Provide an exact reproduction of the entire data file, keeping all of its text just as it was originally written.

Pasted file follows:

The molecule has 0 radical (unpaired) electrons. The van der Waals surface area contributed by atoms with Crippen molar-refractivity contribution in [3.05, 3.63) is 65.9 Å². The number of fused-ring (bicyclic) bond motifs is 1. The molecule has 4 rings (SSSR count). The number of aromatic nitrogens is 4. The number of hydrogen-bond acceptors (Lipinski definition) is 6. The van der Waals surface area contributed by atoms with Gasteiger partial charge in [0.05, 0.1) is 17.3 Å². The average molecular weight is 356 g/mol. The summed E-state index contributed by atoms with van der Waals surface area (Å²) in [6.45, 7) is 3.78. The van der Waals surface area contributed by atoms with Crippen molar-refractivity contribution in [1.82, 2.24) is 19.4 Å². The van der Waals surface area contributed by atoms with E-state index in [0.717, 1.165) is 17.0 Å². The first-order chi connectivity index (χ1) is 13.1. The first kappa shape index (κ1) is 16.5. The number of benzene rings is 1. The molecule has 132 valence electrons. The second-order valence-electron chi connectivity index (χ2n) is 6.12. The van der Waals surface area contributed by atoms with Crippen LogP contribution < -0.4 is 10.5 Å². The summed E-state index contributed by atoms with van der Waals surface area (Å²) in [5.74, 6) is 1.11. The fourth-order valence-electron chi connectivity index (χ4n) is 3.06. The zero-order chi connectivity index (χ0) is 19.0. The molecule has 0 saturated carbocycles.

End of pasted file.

The molecule has 0 radical (unpaired) electrons. The van der Waals surface area contributed by atoms with Crippen molar-refractivity contribution in [3.05, 3.63) is 65.9 Å². The number of fused-ring (bicyclic) bond motifs is 1. The molecule has 4 rings (SSSR count). The number of aromatic nitrogens is 4. The number of hydrogen-bond acceptors (Lipinski definition) is 6. The van der Waals surface area contributed by atoms with Gasteiger partial charge in [0.05, 0.1) is 17.3 Å². The average molecular weight is 356 g/mol. The summed E-state index contributed by atoms with van der Waals surface area (Å²) in [6.45, 7) is 3.78. The van der Waals surface area contributed by atoms with Crippen molar-refractivity contribution in [1.82, 2.24) is 19.4 Å². The van der Waals surface area contributed by atoms with E-state index in [0.717, 1.165) is 17.0 Å². The first-order chi connectivity index (χ1) is 13.1. The first kappa shape index (κ1) is 16.5. The number of benzene rings is 1. The molecule has 132 valence electrons. The second-order valence-electron chi connectivity index (χ2n) is 6.12. The van der Waals surface area contributed by atoms with Crippen LogP contribution < -0.4 is 10.5 Å². The summed E-state index contributed by atoms with van der Waals surface area (Å²) in [5.74, 6) is 1.11. The fourth-order valence-electron chi connectivity index (χ4n) is 3.06. The zero-order chi connectivity index (χ0) is 19.0. The molecule has 0 saturated carbocycles.